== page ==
On September 23rd, the US and some members of the GCC (Saudi Arabia, Bahrain, the United Arab Emirates, Jordan and Qatar) bombed terrorist targets in Syria.

The stated goal aim was to destroy the Islamist State’s centers of command.

The strikes were, for the most part, launched from the Persian Gulf against the city of Raqqa. Yet, the Islamic State had retreated from there two days earlier, continuing its advance and tearing through some twenty Kurdish Syrian villages along the way.

It seems that the real objective was not the Islamic State, but another entity branded by US intelligence as the “Khorasan group”. Khorasan is the medieval name for Afghanistan and part of Iran. Five days ago, the head of US intelligence, James Clapper, mentioned this group for the first time, asserting that it comprised former combatants from Afghanistan, and that it was recruiting jihadists in Syria to bring its fight to Western soil.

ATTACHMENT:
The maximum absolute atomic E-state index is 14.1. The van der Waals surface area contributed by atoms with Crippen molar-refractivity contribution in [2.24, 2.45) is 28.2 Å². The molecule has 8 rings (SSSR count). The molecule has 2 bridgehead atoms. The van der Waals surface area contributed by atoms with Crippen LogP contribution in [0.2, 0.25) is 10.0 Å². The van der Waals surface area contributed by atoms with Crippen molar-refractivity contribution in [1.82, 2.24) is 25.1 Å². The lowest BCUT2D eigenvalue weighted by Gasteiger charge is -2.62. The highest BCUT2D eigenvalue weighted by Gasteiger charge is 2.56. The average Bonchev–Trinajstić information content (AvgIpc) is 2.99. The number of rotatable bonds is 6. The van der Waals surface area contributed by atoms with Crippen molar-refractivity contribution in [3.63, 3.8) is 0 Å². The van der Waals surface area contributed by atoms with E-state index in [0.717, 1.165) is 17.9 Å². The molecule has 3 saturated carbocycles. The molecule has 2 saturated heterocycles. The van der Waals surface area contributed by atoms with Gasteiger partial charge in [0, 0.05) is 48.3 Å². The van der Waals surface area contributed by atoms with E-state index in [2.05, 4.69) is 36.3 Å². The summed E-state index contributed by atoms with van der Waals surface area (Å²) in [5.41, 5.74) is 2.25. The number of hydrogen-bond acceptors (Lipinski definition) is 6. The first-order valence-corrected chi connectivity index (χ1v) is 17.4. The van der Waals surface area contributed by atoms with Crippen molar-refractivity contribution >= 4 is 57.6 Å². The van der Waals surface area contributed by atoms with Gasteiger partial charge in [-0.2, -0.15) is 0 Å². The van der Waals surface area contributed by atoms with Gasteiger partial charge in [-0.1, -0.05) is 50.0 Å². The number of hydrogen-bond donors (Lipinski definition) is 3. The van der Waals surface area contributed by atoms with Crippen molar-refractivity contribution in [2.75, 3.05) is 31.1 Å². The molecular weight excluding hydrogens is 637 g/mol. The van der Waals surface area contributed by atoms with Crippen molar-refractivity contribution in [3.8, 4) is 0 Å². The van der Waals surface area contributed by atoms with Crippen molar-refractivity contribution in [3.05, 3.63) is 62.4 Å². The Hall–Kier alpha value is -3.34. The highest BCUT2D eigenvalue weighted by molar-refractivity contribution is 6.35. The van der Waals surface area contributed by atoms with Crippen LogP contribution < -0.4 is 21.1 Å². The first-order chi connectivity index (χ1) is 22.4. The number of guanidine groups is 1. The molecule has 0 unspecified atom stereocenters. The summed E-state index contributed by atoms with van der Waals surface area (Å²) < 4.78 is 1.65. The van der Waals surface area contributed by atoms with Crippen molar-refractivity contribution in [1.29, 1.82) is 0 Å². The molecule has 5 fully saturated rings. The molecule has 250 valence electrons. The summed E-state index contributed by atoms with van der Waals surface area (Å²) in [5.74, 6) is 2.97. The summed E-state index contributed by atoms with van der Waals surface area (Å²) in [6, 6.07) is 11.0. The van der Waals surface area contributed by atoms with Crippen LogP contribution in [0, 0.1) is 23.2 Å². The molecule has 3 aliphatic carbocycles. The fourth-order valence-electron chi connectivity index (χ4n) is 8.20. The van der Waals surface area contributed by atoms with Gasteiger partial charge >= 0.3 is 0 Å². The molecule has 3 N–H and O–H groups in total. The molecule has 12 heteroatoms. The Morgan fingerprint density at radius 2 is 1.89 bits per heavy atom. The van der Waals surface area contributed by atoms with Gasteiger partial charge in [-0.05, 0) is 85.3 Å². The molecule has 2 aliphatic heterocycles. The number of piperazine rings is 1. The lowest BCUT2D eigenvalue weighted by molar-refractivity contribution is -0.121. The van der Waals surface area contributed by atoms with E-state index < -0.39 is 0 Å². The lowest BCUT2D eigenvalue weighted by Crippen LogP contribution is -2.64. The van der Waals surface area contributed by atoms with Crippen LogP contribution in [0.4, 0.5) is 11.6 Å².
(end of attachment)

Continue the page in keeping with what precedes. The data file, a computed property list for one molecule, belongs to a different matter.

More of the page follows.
The existence of this group hasn’t been corroborated by any other source. According to the New York Times (quoting the State Department), it’s leader, Muhsin Al-Fadli (pictured), was supposedly implicated in the 9/11 events (that the US attribute officially to Bin Laden). The name of Muhsin Al-Fadli was brought up in 2005 by president George W. Bush, whom he blamed for the terrorist attack against the French oil tanker Limburg in Yemen (which was, in fact, a US sanction against the violation of an embargo) [1].

The Russian Federation has denounced the violation of Syria’s sovereignty; however, the US press affirms that the raid was carried out with the knowledge and acquiescence of Syria’s Ambassador to the UN Bachar el-Jafari and the Syrian opposition in Paris (regarded as the legitimate representation of the Syrian people).

Alizée Ville

[1U.S. Suspects More Direct Threats Beyond ISIS”, Mark Mazzetti, Michael S. Schmidt and Ben Hubbard, The New York Times, September 20, 2014.